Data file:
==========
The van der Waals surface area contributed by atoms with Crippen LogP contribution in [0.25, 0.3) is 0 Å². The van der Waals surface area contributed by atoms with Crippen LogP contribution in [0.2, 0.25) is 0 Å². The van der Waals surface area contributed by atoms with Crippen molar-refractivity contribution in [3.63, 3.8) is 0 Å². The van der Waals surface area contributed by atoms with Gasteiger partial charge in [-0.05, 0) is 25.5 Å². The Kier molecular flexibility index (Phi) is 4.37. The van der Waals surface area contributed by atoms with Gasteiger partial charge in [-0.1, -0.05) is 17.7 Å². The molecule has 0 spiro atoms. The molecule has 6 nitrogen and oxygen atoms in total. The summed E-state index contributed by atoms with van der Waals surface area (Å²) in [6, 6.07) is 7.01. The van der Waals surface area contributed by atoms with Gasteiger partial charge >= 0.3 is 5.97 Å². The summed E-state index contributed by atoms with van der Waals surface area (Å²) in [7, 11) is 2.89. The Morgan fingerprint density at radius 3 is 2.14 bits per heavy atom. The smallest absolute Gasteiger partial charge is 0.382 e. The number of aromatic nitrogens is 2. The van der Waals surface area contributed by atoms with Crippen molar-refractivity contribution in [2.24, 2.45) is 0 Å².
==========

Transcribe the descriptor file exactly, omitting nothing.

The van der Waals surface area contributed by atoms with Crippen LogP contribution in [0.25, 0.3) is 0 Å². The van der Waals surface area contributed by atoms with Crippen LogP contribution in [0.2, 0.25) is 0 Å². The van der Waals surface area contributed by atoms with Crippen molar-refractivity contribution in [3.63, 3.8) is 0 Å². The van der Waals surface area contributed by atoms with Gasteiger partial charge in [-0.05, 0) is 25.5 Å². The Kier molecular flexibility index (Phi) is 4.37. The van der Waals surface area contributed by atoms with Gasteiger partial charge in [-0.1, -0.05) is 17.7 Å². The molecule has 0 spiro atoms. The molecule has 6 nitrogen and oxygen atoms in total. The summed E-state index contributed by atoms with van der Waals surface area (Å²) in [6, 6.07) is 7.01. The van der Waals surface area contributed by atoms with Gasteiger partial charge >= 0.3 is 5.97 Å². The summed E-state index contributed by atoms with van der Waals surface area (Å²) in [7, 11) is 2.89. The Morgan fingerprint density at radius 3 is 2.14 bits per heavy atom. The smallest absolute Gasteiger partial charge is 0.382 e. The number of aromatic nitrogens is 2. The van der Waals surface area contributed by atoms with Crippen molar-refractivity contribution in [2.24, 2.45) is 0 Å².